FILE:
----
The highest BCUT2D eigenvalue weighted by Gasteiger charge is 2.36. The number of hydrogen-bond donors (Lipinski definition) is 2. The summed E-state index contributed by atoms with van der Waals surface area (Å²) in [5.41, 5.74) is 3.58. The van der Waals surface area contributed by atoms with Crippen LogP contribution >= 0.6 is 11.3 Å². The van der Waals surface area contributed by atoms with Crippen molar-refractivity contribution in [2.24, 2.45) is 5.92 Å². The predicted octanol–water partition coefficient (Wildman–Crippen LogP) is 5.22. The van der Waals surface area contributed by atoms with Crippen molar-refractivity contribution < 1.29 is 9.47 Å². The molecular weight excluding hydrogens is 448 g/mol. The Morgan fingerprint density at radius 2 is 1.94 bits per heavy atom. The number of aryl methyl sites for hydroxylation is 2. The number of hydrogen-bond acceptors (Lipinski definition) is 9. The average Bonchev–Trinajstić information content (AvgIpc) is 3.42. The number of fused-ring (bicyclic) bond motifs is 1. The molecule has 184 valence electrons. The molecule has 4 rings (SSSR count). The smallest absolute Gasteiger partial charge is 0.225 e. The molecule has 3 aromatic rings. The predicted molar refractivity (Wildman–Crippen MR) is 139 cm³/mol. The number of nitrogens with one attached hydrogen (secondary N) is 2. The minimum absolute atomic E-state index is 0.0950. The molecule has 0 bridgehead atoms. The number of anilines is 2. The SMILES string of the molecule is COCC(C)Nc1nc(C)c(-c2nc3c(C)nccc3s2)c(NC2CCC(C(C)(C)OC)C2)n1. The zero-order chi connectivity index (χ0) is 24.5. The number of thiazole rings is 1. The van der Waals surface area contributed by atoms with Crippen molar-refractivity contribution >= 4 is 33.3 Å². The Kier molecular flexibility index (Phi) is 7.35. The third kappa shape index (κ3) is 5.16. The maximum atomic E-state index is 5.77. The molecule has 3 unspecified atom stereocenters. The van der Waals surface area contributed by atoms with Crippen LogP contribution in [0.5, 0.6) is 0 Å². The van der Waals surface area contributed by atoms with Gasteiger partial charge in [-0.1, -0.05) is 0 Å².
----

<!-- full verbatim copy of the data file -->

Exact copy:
The highest BCUT2D eigenvalue weighted by Gasteiger charge is 2.36. The number of hydrogen-bond donors (Lipinski definition) is 2. The summed E-state index contributed by atoms with van der Waals surface area (Å²) in [5.41, 5.74) is 3.58. The van der Waals surface area contributed by atoms with Crippen LogP contribution >= 0.6 is 11.3 Å². The van der Waals surface area contributed by atoms with Crippen molar-refractivity contribution in [2.24, 2.45) is 5.92 Å². The predicted octanol–water partition coefficient (Wildman–Crippen LogP) is 5.22. The van der Waals surface area contributed by atoms with Crippen molar-refractivity contribution < 1.29 is 9.47 Å². The molecular weight excluding hydrogens is 448 g/mol. The Morgan fingerprint density at radius 2 is 1.94 bits per heavy atom. The number of aryl methyl sites for hydroxylation is 2. The number of hydrogen-bond acceptors (Lipinski definition) is 9. The average Bonchev–Trinajstić information content (AvgIpc) is 3.42. The number of fused-ring (bicyclic) bond motifs is 1. The molecule has 184 valence electrons. The molecule has 4 rings (SSSR count). The smallest absolute Gasteiger partial charge is 0.225 e. The molecule has 3 aromatic rings. The predicted molar refractivity (Wildman–Crippen MR) is 139 cm³/mol. The number of nitrogens with one attached hydrogen (secondary N) is 2. The minimum absolute atomic E-state index is 0.0950. The molecule has 0 bridgehead atoms. The number of anilines is 2. The SMILES string of the molecule is COCC(C)Nc1nc(C)c(-c2nc3c(C)nccc3s2)c(NC2CCC(C(C)(C)OC)C2)n1. The zero-order chi connectivity index (χ0) is 24.5. The number of thiazole rings is 1. The van der Waals surface area contributed by atoms with Crippen molar-refractivity contribution >= 4 is 33.3 Å². The Kier molecular flexibility index (Phi) is 7.35. The third kappa shape index (κ3) is 5.16. The maximum atomic E-state index is 5.77. The molecule has 3 unspecified atom stereocenters. The van der Waals surface area contributed by atoms with Crippen LogP contribution in [0.5, 0.6) is 0 Å². The van der Waals surface area contributed by atoms with Gasteiger partial charge in [-0.1, -0.05) is 0 Å².